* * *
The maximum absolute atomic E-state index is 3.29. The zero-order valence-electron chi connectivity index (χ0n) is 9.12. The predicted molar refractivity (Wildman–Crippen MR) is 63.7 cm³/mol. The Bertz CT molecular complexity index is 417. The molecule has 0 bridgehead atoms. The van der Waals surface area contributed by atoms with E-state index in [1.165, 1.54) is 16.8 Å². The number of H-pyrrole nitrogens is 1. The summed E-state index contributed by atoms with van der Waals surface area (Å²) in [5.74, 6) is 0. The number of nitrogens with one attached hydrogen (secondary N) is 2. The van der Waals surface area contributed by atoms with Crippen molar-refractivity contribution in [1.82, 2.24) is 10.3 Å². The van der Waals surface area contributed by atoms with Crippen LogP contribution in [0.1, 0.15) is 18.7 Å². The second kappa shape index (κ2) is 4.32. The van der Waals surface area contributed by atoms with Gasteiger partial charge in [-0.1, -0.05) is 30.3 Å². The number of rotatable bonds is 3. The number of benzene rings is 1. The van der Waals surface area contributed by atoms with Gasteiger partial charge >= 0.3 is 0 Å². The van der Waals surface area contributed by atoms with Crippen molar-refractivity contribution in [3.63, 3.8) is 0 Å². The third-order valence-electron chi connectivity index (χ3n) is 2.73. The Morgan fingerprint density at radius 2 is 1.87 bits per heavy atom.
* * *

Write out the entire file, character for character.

The maximum absolute atomic E-state index is 3.29. The zero-order valence-electron chi connectivity index (χ0n) is 9.12. The predicted molar refractivity (Wildman–Crippen MR) is 63.7 cm³/mol. The Bertz CT molecular complexity index is 417. The molecule has 0 bridgehead atoms. The van der Waals surface area contributed by atoms with E-state index in [1.165, 1.54) is 16.8 Å². The number of H-pyrrole nitrogens is 1. The summed E-state index contributed by atoms with van der Waals surface area (Å²) in [5.74, 6) is 0. The number of nitrogens with one attached hydrogen (secondary N) is 2. The van der Waals surface area contributed by atoms with Crippen molar-refractivity contribution in [1.82, 2.24) is 10.3 Å². The van der Waals surface area contributed by atoms with Crippen LogP contribution in [0.1, 0.15) is 18.7 Å². The second kappa shape index (κ2) is 4.32. The van der Waals surface area contributed by atoms with Gasteiger partial charge in [-0.1, -0.05) is 30.3 Å². The number of rotatable bonds is 3. The number of benzene rings is 1. The van der Waals surface area contributed by atoms with Gasteiger partial charge >= 0.3 is 0 Å². The van der Waals surface area contributed by atoms with Crippen molar-refractivity contribution in [3.63, 3.8) is 0 Å². The third-order valence-electron chi connectivity index (χ3n) is 2.73. The Morgan fingerprint density at radius 2 is 1.87 bits per heavy atom.